Readers in the Northern Hemisphere will be looking forward to warmer days, but here in the Southern Hemisphere, winter’s nipping at our heels. On a chillier-than-usual morning this week, I spent far longer in the shower than I should have. I did consider the electricity bill climbing as I enjoyed hot water splashing over my shoulders, but decided I could call my shower research, as I thought about bathing before we had hot water on tap. I could also call it therapy because the needles of hot water were doing wonders for my computer-cricked neck!
I lived in a rural area for 20-odd years, where we relied on rain for our water supply. At the end of most summers, we had to buy water in by the tank-load – and it wasn’t cheap. Not to mention the nine months or so I lived in a caravan near a forest where water had to be bucketed up from a nearby creek and carefully rationed. The water was heated on a small gas stove and we washed all over using a plastic basin set in the awning attached to the caravan. With those experiences behind me, I still see running water as a luxury and have never lost my appreciation for fresh, clean water arriving at the turn of a tap.
By the early 19th Century, bathing was on the cusp of change. Washing oneself all over regularly as opposed to once every few weeks (or months) gained credit not only for hygiene (a relatively new concept), but also as an activity that was beneficial for one’s health. I was surprised to discover quite sophisticated bathing apparatus had been invented by the early 1800s. The third Earl of Hardwicke enjoyed a plunge pool designed by Sir John Sloane, which held 2,199 gallons of water heated by a boiler in the basement. A Regency shower featured a pump that lifted water from a tank at the bottom of the structure to a basin at the top. The bather pulled a chain to pour water over her/himself.
Ladies and gentlemen of means during the Regency and before would have enjoyed bathing in water brought to them by servants. Their bath may have been scented with flowers, oils, perfumes or herbs. It sounds romantic, and perhaps it was for the bathers, but hard work for the people who had to lug all that water upstairs and then dispose of it when the bath was over. Poorer people were more likely to have washed in the kitchen and the water used by the whole family before being poured away – most likely directly into the street.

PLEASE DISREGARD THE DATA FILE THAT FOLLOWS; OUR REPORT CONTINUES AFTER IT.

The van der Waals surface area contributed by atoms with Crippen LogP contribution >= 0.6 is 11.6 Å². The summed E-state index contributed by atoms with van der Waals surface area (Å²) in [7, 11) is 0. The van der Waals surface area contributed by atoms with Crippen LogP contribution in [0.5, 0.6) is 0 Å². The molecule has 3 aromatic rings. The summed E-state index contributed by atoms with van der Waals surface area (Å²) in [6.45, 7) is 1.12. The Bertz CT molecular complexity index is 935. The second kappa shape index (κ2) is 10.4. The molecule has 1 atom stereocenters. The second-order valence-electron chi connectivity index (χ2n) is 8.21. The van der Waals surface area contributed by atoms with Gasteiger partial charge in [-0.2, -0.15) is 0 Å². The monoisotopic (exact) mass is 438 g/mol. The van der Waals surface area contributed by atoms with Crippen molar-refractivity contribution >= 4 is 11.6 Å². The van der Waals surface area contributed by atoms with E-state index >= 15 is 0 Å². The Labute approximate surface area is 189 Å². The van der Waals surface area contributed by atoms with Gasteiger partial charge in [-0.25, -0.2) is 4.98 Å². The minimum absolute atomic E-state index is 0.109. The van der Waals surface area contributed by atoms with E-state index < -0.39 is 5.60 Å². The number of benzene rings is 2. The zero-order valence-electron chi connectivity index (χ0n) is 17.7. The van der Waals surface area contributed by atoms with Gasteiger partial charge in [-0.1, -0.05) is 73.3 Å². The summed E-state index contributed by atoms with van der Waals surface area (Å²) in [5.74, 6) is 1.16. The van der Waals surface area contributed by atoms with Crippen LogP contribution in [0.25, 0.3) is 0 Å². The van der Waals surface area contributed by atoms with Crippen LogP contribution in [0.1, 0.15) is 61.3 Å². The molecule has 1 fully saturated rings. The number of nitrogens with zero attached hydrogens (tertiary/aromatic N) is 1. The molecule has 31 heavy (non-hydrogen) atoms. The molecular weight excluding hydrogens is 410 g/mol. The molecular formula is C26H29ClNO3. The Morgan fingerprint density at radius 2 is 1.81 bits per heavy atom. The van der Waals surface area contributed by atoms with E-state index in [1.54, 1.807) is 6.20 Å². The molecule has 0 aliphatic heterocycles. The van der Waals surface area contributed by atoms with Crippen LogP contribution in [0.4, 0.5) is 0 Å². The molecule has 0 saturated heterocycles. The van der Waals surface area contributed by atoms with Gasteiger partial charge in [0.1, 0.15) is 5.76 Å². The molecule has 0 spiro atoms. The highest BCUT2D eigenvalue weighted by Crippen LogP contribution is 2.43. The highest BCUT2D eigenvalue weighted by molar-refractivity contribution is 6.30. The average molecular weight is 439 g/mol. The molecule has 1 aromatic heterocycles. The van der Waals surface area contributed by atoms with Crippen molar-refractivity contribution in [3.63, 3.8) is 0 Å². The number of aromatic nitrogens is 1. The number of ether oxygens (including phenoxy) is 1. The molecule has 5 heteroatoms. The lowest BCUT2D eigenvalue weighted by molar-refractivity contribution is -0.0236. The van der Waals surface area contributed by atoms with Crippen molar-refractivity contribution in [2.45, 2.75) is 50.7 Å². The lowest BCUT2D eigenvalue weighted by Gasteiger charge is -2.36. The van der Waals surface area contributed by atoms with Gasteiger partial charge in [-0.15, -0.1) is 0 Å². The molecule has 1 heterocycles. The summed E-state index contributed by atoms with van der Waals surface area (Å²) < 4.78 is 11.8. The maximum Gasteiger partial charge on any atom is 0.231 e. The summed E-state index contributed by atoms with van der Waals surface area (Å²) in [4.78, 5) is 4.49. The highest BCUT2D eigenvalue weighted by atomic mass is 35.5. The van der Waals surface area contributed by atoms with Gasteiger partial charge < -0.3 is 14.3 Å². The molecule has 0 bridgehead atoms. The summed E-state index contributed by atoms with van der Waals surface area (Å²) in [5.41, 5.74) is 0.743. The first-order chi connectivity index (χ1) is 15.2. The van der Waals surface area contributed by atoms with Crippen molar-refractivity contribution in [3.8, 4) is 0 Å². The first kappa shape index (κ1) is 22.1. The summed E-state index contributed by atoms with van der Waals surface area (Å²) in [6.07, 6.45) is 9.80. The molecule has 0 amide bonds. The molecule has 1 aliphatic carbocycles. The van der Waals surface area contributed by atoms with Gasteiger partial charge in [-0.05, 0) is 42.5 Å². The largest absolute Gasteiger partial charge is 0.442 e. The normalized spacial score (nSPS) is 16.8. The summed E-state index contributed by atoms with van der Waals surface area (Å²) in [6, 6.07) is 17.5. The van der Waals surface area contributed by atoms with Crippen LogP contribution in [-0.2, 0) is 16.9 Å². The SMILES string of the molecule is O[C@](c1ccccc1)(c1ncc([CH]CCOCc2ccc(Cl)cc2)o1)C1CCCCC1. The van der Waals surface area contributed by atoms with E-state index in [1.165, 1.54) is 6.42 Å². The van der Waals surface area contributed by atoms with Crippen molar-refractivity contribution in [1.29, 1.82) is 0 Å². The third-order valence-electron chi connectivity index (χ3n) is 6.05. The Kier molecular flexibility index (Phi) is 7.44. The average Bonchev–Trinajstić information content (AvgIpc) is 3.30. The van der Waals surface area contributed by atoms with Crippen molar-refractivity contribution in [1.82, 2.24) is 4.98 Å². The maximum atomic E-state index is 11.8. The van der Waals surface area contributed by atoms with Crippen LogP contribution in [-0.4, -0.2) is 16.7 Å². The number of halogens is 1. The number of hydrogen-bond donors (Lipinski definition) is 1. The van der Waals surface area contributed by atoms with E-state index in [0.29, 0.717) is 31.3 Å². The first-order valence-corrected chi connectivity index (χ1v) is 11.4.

Artists throughout history have depicted bathers in both private, intimate surroundings and in public baths. The Impressionists often featured Eastern, harem and Turkish bath scenes, painted from imagination because men would not generally have been allowed access to Islamic women.
I’m afraid it’s just not possible to include all available information about bathing through the ages in this post but do explore some of the online links for greater insight.
I discovered soap-making a few years ago. I love whipping up a batch using lye (caustic soda), natural oils and essences but I’m certain it’s much easier for me than it was for people earlier in history. Soap-making has been around for a long time. The Babylonians were making soap with ashes mixed with fats way back around 2,800BC while the Phoenicians used goats tallow and wood ashes and soap was widely known in the Roman Empire.
By Victorian times, soap was being mass-produced, with bathing soap manufactured as a separate product from laundry soap. In today’s world, soap is made for a multitude of purposes including washing carpets, pets, cars, and children. I make it because it gives me pleasure and a rough-cut bar or two makes a special gift for friends or family. I use lavender oil for scent and haven’t experimented or veered from this recipe because it gives me a good result every time.
I’m not sure if this blog post turned out as I intended. I may have to explore this fascinating subject again before too long!